Peru: Risk Assessment

Country Risk Rating

A4 A somewhat shaky political and economic outlook and a relatively volatile business environment can affect corporate payment behavior. Corporate default probability is still acceptable on average.

Business Climate Rating

B The business environment is mediocre. The availability and the reliability of corporate financial information vary widely. Debt collection can sometimes be difficult. The institutional framework has a few troublesome weaknesses. Intercompany transactions run appreciable risks in the unstable, largely inefficient environments rated B.


  • Strong growth potential
  • Member of the Pacific Alliance
  • Mineral, energy, agricultural and halieutic resources
  • Low public debt and balanced budget
  • Independent central bank and sound banks
  • Attractiveness for tourists


  • Dependence on commodities and Chinese demand
  • Sensitivity to the climate and seismicity
  • Regional disparities (poverty in the Andean and Amazonian regions)
  • Inadequate infrastructure, corporate credit, healthcare and education
  • Scale of coca cultivation and cocaine production
  • Massive informal sector (60% of employment) which is negative for training

Current Trends

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Dynamic activity driven by the rise in mining output

In 2016, the Peruvian growth will remain one of the most dynamic in the region. It is mainly driven by the increase in mining production, including the expansion and commissioning of mines Cerro Verde and Las Bambas, but also by the recovery of public investment and ongoing productivity gains in agricultural sector. Household consumption (around 60% of GDP) should grow at a moderate pace, thanks to employment growth and the fall in the unemployment rate since mid-2015. It will also be bolstered by the long-run decline in poverty (the rate of which was reduced from 59% to 23% between 2004 and 2014). But it will remain constrained by the fact that household confidence is affected by a relatively high level of inflation. This level of inflation has triggered rate hikes by the central bank for 3 times, after the increase decided in September 2015. Inflationary pressures should however decrease by the end of the year due to the expected dissipation of the effects of El Niño on food prices and the appreciation of the exchange rate.

The government should continue to use its fiscal leeway to support short term growth

The fiscal deficit increased in 2015, especially because of lower tax revenues. The fall in income tax and the traditional problems (large informal economy, many exemptions) have contributed to this deficit. The new Peruvian president, Pedro Pablo Kuczynki, has already announced his government will request that Congress authorizes a deviation from the existing fiscal rules which calls for a budget deficit limited to 1 % of GDP. The government's goal is to achieve a deficit of about 3 % by 2017 in order to support growth and then return to the target set by Congress of 1 % in 2021. Against this backdrop, the public debt will increase while remaining at a low level. In addition, the country has a stabilization fund, the size of which is equivalent to close to 5% of GDP, which ensures that public finances do not spin out of control even if a negative shock requiring public intervention arises.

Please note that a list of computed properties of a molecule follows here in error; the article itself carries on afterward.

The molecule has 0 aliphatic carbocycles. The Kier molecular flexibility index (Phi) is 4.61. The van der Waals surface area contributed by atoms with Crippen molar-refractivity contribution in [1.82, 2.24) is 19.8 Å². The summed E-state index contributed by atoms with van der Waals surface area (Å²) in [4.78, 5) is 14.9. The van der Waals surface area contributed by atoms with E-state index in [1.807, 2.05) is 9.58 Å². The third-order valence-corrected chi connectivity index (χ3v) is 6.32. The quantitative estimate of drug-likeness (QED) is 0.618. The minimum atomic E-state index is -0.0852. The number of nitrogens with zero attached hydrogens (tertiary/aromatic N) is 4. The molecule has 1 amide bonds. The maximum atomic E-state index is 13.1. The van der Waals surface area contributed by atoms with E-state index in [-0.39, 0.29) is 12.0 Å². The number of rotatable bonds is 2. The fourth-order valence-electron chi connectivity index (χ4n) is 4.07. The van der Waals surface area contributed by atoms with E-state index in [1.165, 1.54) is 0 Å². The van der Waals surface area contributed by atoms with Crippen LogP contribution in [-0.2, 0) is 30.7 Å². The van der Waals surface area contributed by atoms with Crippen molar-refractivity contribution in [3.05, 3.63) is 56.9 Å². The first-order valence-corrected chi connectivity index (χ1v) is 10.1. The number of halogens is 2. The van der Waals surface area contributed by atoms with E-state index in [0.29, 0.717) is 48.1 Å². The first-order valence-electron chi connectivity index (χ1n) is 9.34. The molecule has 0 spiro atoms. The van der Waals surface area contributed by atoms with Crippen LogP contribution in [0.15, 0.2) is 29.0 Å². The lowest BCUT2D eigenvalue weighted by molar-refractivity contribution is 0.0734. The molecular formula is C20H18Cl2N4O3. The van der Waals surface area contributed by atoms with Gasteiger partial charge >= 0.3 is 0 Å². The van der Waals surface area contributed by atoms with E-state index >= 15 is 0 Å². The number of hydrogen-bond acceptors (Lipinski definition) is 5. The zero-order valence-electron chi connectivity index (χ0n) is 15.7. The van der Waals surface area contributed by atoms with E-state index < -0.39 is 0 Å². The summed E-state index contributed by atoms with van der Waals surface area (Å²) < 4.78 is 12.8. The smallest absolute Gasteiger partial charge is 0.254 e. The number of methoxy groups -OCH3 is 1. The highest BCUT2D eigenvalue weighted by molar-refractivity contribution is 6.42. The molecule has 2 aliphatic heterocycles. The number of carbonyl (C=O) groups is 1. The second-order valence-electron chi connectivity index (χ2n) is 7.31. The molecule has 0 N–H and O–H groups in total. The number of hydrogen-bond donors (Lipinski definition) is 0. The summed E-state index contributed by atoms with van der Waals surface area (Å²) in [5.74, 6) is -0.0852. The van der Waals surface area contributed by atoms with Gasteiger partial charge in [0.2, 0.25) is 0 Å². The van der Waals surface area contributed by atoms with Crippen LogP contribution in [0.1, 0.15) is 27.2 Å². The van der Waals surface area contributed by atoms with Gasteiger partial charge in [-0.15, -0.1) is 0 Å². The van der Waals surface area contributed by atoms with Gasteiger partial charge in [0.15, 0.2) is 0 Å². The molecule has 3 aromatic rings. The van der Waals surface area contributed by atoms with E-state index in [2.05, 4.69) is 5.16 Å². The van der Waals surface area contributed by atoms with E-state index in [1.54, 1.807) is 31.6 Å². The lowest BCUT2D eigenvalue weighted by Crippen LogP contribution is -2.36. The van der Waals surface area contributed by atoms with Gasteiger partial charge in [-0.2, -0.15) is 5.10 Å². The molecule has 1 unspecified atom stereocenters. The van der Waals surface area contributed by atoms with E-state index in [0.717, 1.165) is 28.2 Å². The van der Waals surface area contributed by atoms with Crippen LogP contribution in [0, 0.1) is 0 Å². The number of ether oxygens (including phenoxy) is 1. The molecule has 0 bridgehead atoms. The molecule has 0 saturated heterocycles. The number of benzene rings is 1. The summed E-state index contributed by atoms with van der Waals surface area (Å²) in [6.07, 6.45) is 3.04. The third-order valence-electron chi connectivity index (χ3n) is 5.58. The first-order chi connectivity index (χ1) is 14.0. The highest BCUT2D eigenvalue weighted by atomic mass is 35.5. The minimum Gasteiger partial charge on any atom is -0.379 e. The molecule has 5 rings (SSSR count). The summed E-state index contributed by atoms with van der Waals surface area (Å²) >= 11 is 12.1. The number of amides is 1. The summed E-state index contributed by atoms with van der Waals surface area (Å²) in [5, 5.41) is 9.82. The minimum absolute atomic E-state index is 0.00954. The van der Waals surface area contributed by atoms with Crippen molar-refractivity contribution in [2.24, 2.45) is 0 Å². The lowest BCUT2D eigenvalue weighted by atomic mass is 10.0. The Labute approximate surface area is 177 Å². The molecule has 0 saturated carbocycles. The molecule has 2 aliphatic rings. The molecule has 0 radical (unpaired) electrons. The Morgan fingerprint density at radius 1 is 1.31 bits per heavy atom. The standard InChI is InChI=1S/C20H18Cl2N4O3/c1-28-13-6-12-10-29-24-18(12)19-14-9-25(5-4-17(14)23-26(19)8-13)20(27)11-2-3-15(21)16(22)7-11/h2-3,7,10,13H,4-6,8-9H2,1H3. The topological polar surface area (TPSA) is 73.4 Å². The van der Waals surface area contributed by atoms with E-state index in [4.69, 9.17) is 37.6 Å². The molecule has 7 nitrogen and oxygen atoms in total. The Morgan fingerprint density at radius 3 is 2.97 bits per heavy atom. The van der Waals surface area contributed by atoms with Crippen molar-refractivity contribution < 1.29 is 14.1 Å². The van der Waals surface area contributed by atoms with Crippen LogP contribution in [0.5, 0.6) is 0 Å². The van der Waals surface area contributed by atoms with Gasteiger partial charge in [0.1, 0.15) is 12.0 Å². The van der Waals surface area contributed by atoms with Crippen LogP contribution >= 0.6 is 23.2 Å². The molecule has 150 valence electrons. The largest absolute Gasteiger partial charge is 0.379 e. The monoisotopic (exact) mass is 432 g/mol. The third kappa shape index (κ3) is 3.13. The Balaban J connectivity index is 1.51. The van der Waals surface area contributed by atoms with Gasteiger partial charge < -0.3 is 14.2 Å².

The current account deficit is expected to shrink somewhat thanks to an increase in copper production and exports after the commissioning of new mines. Trade in services and the income balance has remained negative because of foreign companies’ activity (repatriation of profits, transport services). This deficit is amply financed by foreign investments. Even though the central bank can draw on a very comfortable amount of foreign exchange reserves (19 months of imports), it will remain attentive to the evolution of monetary policy in the United States that started end-2015, in order to avoid excessive volatility in the sol, especially as the country’s companies have significant debt denominated in foreign currencies. Peru has nevertheless suffered less than most of the other Latin American countries from capital outflows in 2015.

Many challenges for the new President

On June 5, 2016, Pedro Pablo Kuczynki, the candidate of the party "Peruanos por el cambio" narrowly won the presidential elections in Peru (50.1% of votes) against his rival Keiko Fujimori, daughter of former President Fujimori of the party " Fuerza Popular ". His pro-market economic program aims to attract private investment aimed primarily at non mining sector notably through the easing of administrative formalities and tax incentives (lowering the VAT from 18% to 15%). He also provides a tax reduction for small and medium enterprises to encourage formal employment and wants to advance structural reforms (tax, pension, and judiciary). It should also contribute more actively to the advancement of major projects of public infrastructure (metro line 2 in Lima, for example). However, the task of the new president will not be easy: his party has only a small presence in Congress (18 of 130 seats) and will have to forge alliances with other parties, especially with the "Fuerza Popular" (pro-Fujimori), which holds the majority (73 seats out of 130). The business climate tends to improve thanks to the reduction in bureaucratic procedures and the upswing in privatization that should be pursued by the new government to attract foreign investors.


Coface (09/2016)